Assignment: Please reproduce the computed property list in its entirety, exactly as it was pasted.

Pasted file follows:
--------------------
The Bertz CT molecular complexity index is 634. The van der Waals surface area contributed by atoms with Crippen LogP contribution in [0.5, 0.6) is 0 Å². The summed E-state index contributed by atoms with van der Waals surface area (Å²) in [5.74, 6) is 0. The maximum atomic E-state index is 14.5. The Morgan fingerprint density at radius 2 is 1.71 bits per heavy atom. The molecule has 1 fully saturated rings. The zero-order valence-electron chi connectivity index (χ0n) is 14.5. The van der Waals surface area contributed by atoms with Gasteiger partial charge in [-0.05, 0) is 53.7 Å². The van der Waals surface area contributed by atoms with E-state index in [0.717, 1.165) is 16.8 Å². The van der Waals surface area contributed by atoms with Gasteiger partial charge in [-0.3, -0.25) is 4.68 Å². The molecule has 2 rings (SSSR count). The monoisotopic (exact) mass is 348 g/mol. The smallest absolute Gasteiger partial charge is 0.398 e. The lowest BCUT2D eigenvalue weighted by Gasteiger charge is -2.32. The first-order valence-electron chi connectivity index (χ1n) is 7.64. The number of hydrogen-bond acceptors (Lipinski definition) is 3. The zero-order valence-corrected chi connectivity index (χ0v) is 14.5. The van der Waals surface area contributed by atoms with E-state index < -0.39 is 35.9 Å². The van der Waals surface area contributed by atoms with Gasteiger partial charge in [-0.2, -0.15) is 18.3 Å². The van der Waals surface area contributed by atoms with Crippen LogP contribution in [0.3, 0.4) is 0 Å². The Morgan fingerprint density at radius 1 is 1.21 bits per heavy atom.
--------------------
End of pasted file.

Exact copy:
The Bertz CT molecular complexity index is 634. The van der Waals surface area contributed by atoms with Crippen LogP contribution in [0.5, 0.6) is 0 Å². The summed E-state index contributed by atoms with van der Waals surface area (Å²) in [5.74, 6) is 0. The maximum atomic E-state index is 14.5. The Morgan fingerprint density at radius 2 is 1.71 bits per heavy atom. The molecule has 1 fully saturated rings. The zero-order valence-electron chi connectivity index (χ0n) is 14.5. The van der Waals surface area contributed by atoms with Gasteiger partial charge in [-0.05, 0) is 53.7 Å². The van der Waals surface area contributed by atoms with E-state index in [0.717, 1.165) is 16.8 Å². The van der Waals surface area contributed by atoms with Gasteiger partial charge in [-0.3, -0.25) is 4.68 Å². The molecule has 2 rings (SSSR count). The monoisotopic (exact) mass is 348 g/mol. The smallest absolute Gasteiger partial charge is 0.398 e. The lowest BCUT2D eigenvalue weighted by Gasteiger charge is -2.32. The first-order valence-electron chi connectivity index (χ1n) is 7.64. The number of hydrogen-bond acceptors (Lipinski definition) is 3. The zero-order valence-corrected chi connectivity index (χ0v) is 14.5. The van der Waals surface area contributed by atoms with E-state index < -0.39 is 35.9 Å². The van der Waals surface area contributed by atoms with Gasteiger partial charge in [-0.2, -0.15) is 18.3 Å². The van der Waals surface area contributed by atoms with Crippen LogP contribution in [0.3, 0.4) is 0 Å². The Morgan fingerprint density at radius 1 is 1.21 bits per heavy atom.